To The Eagle:
I have been trying to follow the current wrangle over the responsibility for dealing with the Steamboat Slough dike failure. It seems to me that the problem has a fairly straightforward solution. It starts with insisting that both the US Fish and Wildlife Service and the Corps of Engineers be forbidden from using bureaucratic wiggle words to avoid their responsibilities, that they be forced to deal in facts, and that they recognize, as my Granny used to say, “Can’t never did nothing.”
Over a number of years, the Corps of Engineers has been carrying out various dredging operations to widen, deepen, and improve the main channel of the river. This is being done to make upriver ports more accessible to ocean going ships. Clearly this activity has resulted in substantial increases in commercial activity on the river. In their eagerness to improve the bottom line for upriver ports, the Corps has ignored a substantial set of costs and damages that are caused as a result of changed erosion patterns associated with their dredging operations.
I expect the Corps to reject this argument saying that it is not their fault that the river has eroded the dike, that is what rivers do, and the Corps could not do anything about it. This is the same type of argument the logging industry used to deny that logging practices were silting up riverbeds. It doesn’t (excuse the pun) wash.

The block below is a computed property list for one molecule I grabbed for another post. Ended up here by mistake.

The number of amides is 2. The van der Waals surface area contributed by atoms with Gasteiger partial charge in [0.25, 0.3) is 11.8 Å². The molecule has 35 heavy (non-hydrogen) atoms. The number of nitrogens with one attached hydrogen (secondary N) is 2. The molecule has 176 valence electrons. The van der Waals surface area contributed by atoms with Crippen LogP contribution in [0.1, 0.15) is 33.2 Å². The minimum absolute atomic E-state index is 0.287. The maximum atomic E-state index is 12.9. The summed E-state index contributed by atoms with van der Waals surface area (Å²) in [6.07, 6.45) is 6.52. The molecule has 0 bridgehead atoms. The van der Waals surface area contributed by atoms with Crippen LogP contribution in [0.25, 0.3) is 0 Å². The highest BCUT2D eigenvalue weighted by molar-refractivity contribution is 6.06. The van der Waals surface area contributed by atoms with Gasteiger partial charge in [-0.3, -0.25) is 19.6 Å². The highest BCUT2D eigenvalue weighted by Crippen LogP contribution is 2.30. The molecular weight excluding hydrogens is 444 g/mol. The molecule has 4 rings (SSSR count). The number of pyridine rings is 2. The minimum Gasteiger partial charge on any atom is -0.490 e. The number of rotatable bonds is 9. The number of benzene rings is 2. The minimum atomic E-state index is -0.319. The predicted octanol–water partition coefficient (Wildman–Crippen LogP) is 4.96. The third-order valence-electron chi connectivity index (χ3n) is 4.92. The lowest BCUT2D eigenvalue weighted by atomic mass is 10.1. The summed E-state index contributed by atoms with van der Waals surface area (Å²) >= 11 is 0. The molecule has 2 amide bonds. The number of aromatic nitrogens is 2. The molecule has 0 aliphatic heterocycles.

It is true that river currents cause erosion. When we change river flows, we do not always know the exact direction, timing, extent, or severity of the erosion that will occur. We do know that some erosion will occur, and we have the ability to estimate with some reasonable accuracy its location, severity, and timing. As such, we should be able to estimate the actions necessary and the cost to prevent or mitigate damages caused by projects that change river flows. These costs should be included in any cost/benefit analysis associated with the projects, and funds should be budgeted to stop or mitigate damages. Failure to plan and act on the basis of these estimates can be more costly than the cost to stop or mitigate damages and may in some cases be judged an unlawful taking.
In the final analysis, what we need is more transparency in planning projects for the river, and adherence to the almost universal rule, “You broke it; you fix it.”